So you want to take your time over your slightly expensive coffee. The waitress helps you out by taking half an hour to deliver it. Today I don’t mind, I have the time, and a stack of homework to mark. The waitress apologises for the lax service and I mumble something convivial like, ‘take your time, I’m a friendly foreigner.’

For that is why I am here. I’m Teacher Adam as of last month. I’m marking the kids homework, chuckling at the amusing mistakes they make – “Yes, I like to eat the chair…”

The cappuccino comes on a wooden board in a glass, with a mini wooden spoon and a tiny metal jug for sugar. It’s not fluffy, like the capparchetype, but it is very serious and sustains the job of marking homework as it gets increasingly monotonous.

I came before with Joel and Kyle, two other teachers, just after I arrived in Hsinchu. We drank dark beers from Belgium and such places. These guys have been welcoming to me, the starry eyed and cynical newbie: they confirm my fears and accept my optimism in equal measure. As you might have guessed, these dark imported beauties have a heavy price tag too, so savour those bittery sips.

Not only is this a place for Sigur Ros, Murakami, dark beers and fine sugar, for I also started a reading group and our first meeting was here. We discussed Edward Said and Chinese food and custom, and boy, it is nice to have conversation again. We need conversations like air and love, and now I have two out of three – a personal best.

GAIL’s Artisan Bakery, Bloomsbury

gales

It dawned on me this morning that I had not left the house for several days. My time has been consumed by watching The Walking Dead, drawing and attempting to hunt for jobs – the former outweighing the other two. My desk (the dining table) has been taken over by a preserve army of 103 jars of Date and Earl Grey jam. It’s sweltering, the people on Radio 4 can’t stop talking about the fact that a woman gave birth yesterday, and I am in dire need of some cake.

I decide to finally eject myself from my abode and head to Gail’s Artisan Bakery with an aspect much like a ‘walker,’ strolling gormlessly and barely using one’s brain. On account of being a tad flustered upon my arrival at the bakery, I panicked and picked the first cakey thing I came across, a blueberry muffin. You see, the rather friendly woman at the counter had asked me what I wanted before I had a chance to have a proper look at what was on offer, and as a result, was waiting expectantly as I deliberated. I didn’t want to put her through the trials of my indecisiveness (a thing that many people have had to endure whilst in my company) so I just picked the muffin and an iced earl grey tea to end our mutual suffering.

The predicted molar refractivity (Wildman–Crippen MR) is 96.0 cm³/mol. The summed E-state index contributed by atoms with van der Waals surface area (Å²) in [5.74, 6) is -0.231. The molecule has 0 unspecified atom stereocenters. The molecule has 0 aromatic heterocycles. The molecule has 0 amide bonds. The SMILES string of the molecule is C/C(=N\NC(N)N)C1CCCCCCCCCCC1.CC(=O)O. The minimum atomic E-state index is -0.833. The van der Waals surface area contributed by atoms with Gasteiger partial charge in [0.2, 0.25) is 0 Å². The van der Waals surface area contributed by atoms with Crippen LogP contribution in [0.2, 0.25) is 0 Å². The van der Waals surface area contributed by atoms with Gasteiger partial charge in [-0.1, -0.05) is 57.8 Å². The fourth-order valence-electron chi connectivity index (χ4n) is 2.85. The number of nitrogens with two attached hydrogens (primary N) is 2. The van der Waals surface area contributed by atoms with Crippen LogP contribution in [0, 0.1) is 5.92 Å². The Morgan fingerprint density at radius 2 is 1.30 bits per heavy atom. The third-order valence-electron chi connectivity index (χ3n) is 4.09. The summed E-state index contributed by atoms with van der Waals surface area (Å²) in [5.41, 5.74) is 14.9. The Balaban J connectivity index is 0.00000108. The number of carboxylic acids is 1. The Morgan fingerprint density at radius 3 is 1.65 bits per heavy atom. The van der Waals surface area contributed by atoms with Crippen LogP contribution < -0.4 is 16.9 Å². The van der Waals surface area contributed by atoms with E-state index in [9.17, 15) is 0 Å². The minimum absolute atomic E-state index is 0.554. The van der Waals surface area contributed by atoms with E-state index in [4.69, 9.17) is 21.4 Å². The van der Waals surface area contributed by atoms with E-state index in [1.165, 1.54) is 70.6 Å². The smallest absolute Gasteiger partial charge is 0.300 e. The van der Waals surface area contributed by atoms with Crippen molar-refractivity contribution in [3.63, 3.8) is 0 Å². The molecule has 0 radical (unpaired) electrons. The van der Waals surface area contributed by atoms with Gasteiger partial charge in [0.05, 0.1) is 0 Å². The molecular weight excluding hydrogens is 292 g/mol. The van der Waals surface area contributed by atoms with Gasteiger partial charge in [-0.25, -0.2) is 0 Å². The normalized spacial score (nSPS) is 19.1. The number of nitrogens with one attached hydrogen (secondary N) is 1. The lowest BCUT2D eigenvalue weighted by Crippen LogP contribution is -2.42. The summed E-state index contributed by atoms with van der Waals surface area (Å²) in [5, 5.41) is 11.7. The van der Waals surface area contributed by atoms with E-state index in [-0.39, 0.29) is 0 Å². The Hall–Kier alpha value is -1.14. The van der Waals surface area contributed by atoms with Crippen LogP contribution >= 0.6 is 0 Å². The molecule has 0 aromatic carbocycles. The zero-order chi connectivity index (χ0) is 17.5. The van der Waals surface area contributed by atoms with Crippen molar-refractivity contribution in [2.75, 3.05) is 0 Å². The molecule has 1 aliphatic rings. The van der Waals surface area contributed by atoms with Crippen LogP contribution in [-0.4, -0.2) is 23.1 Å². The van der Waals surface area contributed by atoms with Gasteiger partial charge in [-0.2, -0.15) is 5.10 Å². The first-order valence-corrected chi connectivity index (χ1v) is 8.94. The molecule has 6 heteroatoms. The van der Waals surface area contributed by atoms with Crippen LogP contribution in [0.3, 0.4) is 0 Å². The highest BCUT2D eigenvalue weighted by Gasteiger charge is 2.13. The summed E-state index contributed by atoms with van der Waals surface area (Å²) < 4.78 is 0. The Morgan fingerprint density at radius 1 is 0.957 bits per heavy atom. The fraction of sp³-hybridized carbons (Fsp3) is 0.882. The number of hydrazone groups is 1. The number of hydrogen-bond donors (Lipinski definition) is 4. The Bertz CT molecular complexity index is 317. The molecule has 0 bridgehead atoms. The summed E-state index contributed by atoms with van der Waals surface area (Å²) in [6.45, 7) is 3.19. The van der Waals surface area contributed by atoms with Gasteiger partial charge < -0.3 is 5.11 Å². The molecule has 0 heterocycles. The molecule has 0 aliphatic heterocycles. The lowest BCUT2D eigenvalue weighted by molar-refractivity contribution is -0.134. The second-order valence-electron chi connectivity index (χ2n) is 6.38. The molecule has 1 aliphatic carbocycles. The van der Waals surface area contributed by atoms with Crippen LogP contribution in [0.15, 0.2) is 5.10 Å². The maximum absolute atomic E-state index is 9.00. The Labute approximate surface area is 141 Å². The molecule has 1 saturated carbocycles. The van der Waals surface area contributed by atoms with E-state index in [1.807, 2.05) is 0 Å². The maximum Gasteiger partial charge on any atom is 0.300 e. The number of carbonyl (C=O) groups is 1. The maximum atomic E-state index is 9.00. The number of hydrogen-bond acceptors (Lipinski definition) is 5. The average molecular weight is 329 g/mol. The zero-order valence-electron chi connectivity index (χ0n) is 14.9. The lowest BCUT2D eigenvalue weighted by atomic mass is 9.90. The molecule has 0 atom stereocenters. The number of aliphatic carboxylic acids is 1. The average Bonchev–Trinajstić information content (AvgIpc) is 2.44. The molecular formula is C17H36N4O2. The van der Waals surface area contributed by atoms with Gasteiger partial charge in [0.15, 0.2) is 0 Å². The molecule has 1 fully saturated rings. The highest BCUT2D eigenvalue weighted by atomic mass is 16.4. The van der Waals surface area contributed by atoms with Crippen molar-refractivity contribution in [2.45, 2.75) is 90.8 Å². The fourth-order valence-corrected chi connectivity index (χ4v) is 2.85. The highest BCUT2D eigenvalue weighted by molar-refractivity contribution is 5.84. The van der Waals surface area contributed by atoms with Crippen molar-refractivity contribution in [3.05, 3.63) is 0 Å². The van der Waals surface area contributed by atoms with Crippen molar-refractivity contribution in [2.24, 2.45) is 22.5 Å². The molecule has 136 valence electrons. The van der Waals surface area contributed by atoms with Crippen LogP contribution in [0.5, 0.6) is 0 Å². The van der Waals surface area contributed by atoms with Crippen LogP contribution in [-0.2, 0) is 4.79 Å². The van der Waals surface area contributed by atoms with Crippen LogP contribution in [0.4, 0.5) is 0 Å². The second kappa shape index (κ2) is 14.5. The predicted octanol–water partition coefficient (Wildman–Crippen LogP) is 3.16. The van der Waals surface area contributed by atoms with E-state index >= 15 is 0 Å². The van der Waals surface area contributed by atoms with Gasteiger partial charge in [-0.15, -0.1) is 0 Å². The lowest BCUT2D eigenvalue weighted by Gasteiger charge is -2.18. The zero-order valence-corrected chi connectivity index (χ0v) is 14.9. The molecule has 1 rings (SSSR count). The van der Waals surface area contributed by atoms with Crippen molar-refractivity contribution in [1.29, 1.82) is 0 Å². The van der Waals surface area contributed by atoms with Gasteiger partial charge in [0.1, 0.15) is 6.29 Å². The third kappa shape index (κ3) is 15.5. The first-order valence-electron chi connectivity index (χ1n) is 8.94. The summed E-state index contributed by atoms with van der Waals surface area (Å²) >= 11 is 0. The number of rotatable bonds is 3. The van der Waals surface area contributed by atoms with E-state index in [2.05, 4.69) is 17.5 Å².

Upon sitting down I spied a plethora of lovely looking cakes, cookies and flapjacks that I hadn’t noticed before. Ah well, this muffin is perfectly good – juicy blueberries and a satisfyingly crumbly topping. The iced tea is very refreshing indeed, the marriage of lemon and bergamot providing a welcome antidote to the heat.
The décor is a cross between a kitchen and an art gallery, which is pretty ideal for me. It seems that the bakery has partnered with Rebecca Hossack Gallery and is exhibiting artists’ work at the various Gails around London. I’m sitting in front of Rebecca Jewell’s ‘Hummingbirds,’ very much embedded within the realm of natural history illustration, but delivered in an interesting manner.

I contemplate trying to be more like a hummingbird than a zombie, whilst the sourdough loaves beside me pass silent, yeasty judgement. I might purchase one and turn it into croutons. It’s raining outside, at least my courgette plant won’t be zombified any more.

by Chris